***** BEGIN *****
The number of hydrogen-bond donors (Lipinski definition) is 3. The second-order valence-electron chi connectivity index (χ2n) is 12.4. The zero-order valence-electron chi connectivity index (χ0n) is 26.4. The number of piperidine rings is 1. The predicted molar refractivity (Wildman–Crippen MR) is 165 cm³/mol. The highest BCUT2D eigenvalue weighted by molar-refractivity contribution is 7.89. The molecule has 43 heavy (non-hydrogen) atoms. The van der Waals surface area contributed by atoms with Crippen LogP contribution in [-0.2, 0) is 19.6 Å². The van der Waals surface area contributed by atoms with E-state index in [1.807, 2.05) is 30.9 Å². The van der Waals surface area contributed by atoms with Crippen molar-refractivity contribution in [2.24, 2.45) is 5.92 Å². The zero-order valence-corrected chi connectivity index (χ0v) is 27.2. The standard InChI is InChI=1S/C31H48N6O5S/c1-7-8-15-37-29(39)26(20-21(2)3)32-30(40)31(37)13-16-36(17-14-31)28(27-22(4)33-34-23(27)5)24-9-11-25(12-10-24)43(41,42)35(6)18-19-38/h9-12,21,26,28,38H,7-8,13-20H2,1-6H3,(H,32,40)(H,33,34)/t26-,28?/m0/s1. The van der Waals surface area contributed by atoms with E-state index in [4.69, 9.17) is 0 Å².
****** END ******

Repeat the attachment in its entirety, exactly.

The number of hydrogen-bond donors (Lipinski definition) is 3. The second-order valence-electron chi connectivity index (χ2n) is 12.4. The zero-order valence-electron chi connectivity index (χ0n) is 26.4. The number of piperidine rings is 1. The predicted molar refractivity (Wildman–Crippen MR) is 165 cm³/mol. The highest BCUT2D eigenvalue weighted by molar-refractivity contribution is 7.89. The molecule has 43 heavy (non-hydrogen) atoms. The van der Waals surface area contributed by atoms with Crippen LogP contribution in [-0.2, 0) is 19.6 Å². The van der Waals surface area contributed by atoms with E-state index in [1.807, 2.05) is 30.9 Å². The van der Waals surface area contributed by atoms with Crippen molar-refractivity contribution in [2.24, 2.45) is 5.92 Å². The zero-order valence-corrected chi connectivity index (χ0v) is 27.2. The standard InChI is InChI=1S/C31H48N6O5S/c1-7-8-15-37-29(39)26(20-21(2)3)32-30(40)31(37)13-16-36(17-14-31)28(27-22(4)33-34-23(27)5)24-9-11-25(12-10-24)43(41,42)35(6)18-19-38/h9-12,21,26,28,38H,7-8,13-20H2,1-6H3,(H,32,40)(H,33,34)/t26-,28?/m0/s1. The van der Waals surface area contributed by atoms with E-state index in [4.69, 9.17) is 0 Å².